first city in the world to lose the bike sharing service. Honestly? I'm disappointed. I thought the novelty of vandalising them would wear off, and they would be a regular feature of the city centre.
Am I surprised? Not really. As I said here when they launched they could be great, but the service never became sufficiently reliable. I simply got out of the habit of relying on them. My job pretty much means I'm up and down and about the Oxford Road Corridor every day - popping into the city centre and occasionally Salford Quays. Sometimes they'd be stacked up in All Saints Park and the next day there'd be none.
Martin Bryant puts it well (as he usually does) here: "Manchester city centre packs a lot into a relatively small space. It’s easy to walk across in 20 minutes, and there are free buses operating three circular routes, each running every 10 minutes, if you don’t want to walk. For logistical reasons, Mobike quickly stopped people using the bikes for treks out into the suburbs, or even to the media and technology district in Salford Quays, which would probably have been a popular trip."
I took them 27 times, rode 38.8 km in total, burning up 2088 calories (yes, right) but I literally never rode one to Salford Quays. The ideal journey was from or to the University of Manchester and on to Piccadilly station or the city centre, but as I like walking, it was usually only when I was a little tight for time. But on more than one occasion the app crashed, and if I could happen on a stray bike, they wouldn't unlock and I was late anyway.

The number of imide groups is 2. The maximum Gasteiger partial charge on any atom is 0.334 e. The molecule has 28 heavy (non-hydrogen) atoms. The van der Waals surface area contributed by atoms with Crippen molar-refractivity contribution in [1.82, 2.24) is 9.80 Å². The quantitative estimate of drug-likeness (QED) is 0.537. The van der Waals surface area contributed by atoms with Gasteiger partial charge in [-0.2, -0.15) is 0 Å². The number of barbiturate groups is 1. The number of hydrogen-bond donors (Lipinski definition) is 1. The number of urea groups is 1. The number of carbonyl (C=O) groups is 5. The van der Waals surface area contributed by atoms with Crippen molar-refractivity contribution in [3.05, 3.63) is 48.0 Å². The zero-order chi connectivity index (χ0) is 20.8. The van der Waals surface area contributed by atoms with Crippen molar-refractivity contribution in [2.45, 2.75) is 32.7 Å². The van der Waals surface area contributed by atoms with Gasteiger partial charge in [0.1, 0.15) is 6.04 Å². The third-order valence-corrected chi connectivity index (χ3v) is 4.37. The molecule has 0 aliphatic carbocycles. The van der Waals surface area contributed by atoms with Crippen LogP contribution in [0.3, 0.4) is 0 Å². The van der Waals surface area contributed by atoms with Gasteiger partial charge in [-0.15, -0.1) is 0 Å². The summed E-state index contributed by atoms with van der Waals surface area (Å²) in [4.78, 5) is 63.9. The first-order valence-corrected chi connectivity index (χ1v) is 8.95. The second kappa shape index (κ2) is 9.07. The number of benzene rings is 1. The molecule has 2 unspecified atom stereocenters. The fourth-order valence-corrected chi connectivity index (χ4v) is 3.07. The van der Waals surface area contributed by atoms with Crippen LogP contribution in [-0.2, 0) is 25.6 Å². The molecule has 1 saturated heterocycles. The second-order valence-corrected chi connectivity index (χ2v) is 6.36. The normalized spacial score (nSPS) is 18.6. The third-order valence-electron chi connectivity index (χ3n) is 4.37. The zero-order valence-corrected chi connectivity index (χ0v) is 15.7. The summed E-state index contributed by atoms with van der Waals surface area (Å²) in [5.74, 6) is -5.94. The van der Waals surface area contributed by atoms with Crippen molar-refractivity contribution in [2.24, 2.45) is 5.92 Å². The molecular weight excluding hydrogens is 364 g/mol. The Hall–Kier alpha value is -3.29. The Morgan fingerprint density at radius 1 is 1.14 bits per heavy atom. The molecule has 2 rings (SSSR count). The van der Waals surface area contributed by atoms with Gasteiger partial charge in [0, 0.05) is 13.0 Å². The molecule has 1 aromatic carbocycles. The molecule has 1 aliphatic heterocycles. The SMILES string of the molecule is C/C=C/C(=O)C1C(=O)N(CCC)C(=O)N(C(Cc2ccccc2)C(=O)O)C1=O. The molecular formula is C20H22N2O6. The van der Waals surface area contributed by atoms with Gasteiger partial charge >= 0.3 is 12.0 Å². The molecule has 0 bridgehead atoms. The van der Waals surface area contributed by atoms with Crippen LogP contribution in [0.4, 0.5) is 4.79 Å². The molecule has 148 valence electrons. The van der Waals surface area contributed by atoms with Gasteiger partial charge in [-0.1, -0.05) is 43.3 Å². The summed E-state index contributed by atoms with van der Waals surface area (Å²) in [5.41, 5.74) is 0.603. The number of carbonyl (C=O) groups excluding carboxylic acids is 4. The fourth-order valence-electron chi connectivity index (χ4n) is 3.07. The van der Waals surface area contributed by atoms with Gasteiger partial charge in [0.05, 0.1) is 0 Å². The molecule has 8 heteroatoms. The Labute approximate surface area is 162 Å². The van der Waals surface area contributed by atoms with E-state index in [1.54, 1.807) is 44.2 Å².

I also suspect there were other factors beyond shrinkage to the stock. My pal Dave EB scrutinises the operating business here: "When explaining to investors, it might be far easier to say that local vandalism is the cause than publicly saying that the business model was wrong and the marketplace didn’t want the product. It’s easier than saying than perhaps the product wasn’t adequately marketed. Mobike’s own Twitter account wasn’t very lively and didn’t garner many more followers than the author."
Also, the private equity fundraising model is to say to investors - 'we are going to replicate our success in city A, by also doing it in cities B, C and D. This is why we need your cash investment.' It's a good story and it stacks up. Once that capital has been raised in a funding round, you can pivot the business model on changing circumstances.
I like the ambitions for Manchester's suburban population to embrace cycling. I like the idea of cycling routes and maybe a docking scheme would work. It just wasn't going to be this one.